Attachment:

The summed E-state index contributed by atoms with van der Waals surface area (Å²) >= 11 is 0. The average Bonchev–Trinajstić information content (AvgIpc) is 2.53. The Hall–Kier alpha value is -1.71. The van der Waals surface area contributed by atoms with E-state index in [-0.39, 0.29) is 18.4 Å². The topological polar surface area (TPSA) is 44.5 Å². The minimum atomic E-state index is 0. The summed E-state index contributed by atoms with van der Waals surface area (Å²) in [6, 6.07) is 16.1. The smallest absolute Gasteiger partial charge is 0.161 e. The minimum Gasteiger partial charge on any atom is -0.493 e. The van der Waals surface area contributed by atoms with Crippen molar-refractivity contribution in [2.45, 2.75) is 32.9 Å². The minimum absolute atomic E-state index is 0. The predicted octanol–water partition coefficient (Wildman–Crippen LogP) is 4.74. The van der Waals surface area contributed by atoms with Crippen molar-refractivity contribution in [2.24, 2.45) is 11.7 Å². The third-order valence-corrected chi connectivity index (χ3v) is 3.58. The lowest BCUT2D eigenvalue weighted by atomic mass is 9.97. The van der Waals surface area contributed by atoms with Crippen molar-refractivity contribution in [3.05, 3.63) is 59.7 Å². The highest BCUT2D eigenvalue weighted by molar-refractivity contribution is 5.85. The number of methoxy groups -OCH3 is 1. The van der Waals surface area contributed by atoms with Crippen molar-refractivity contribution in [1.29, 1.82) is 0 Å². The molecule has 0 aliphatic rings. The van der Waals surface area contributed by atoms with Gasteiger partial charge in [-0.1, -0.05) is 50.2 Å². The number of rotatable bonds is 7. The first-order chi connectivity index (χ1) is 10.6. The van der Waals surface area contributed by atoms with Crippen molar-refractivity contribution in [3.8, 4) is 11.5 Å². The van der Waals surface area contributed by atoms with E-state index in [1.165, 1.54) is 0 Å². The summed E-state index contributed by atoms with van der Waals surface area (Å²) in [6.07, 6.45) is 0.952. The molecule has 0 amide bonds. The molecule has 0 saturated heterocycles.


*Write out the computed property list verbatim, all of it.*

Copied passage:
The summed E-state index contributed by atoms with van der Waals surface area (Å²) >= 11 is 0. The average Bonchev–Trinajstić information content (AvgIpc) is 2.53. The Hall–Kier alpha value is -1.71. The van der Waals surface area contributed by atoms with E-state index in [-0.39, 0.29) is 18.4 Å². The topological polar surface area (TPSA) is 44.5 Å². The minimum atomic E-state index is 0. The summed E-state index contributed by atoms with van der Waals surface area (Å²) in [6, 6.07) is 16.1. The smallest absolute Gasteiger partial charge is 0.161 e. The minimum Gasteiger partial charge on any atom is -0.493 e. The van der Waals surface area contributed by atoms with Crippen molar-refractivity contribution in [2.45, 2.75) is 32.9 Å². The minimum absolute atomic E-state index is 0. The predicted octanol–water partition coefficient (Wildman–Crippen LogP) is 4.74. The van der Waals surface area contributed by atoms with Crippen molar-refractivity contribution in [2.24, 2.45) is 11.7 Å². The third-order valence-corrected chi connectivity index (χ3v) is 3.58. The lowest BCUT2D eigenvalue weighted by atomic mass is 9.97. The van der Waals surface area contributed by atoms with Crippen molar-refractivity contribution in [3.05, 3.63) is 59.7 Å². The highest BCUT2D eigenvalue weighted by molar-refractivity contribution is 5.85. The number of methoxy groups -OCH3 is 1. The van der Waals surface area contributed by atoms with Crippen molar-refractivity contribution in [1.29, 1.82) is 0 Å². The molecule has 0 aliphatic rings. The van der Waals surface area contributed by atoms with Gasteiger partial charge in [-0.1, -0.05) is 50.2 Å². The number of rotatable bonds is 7. The first-order chi connectivity index (χ1) is 10.6. The van der Waals surface area contributed by atoms with Crippen molar-refractivity contribution in [3.8, 4) is 11.5 Å². The van der Waals surface area contributed by atoms with E-state index in [1.165, 1.54) is 0 Å². The summed E-state index contributed by atoms with van der Waals surface area (Å²) in [6.07, 6.45) is 0.952. The molecule has 0 amide bonds. The molecule has 0 saturated heterocycles.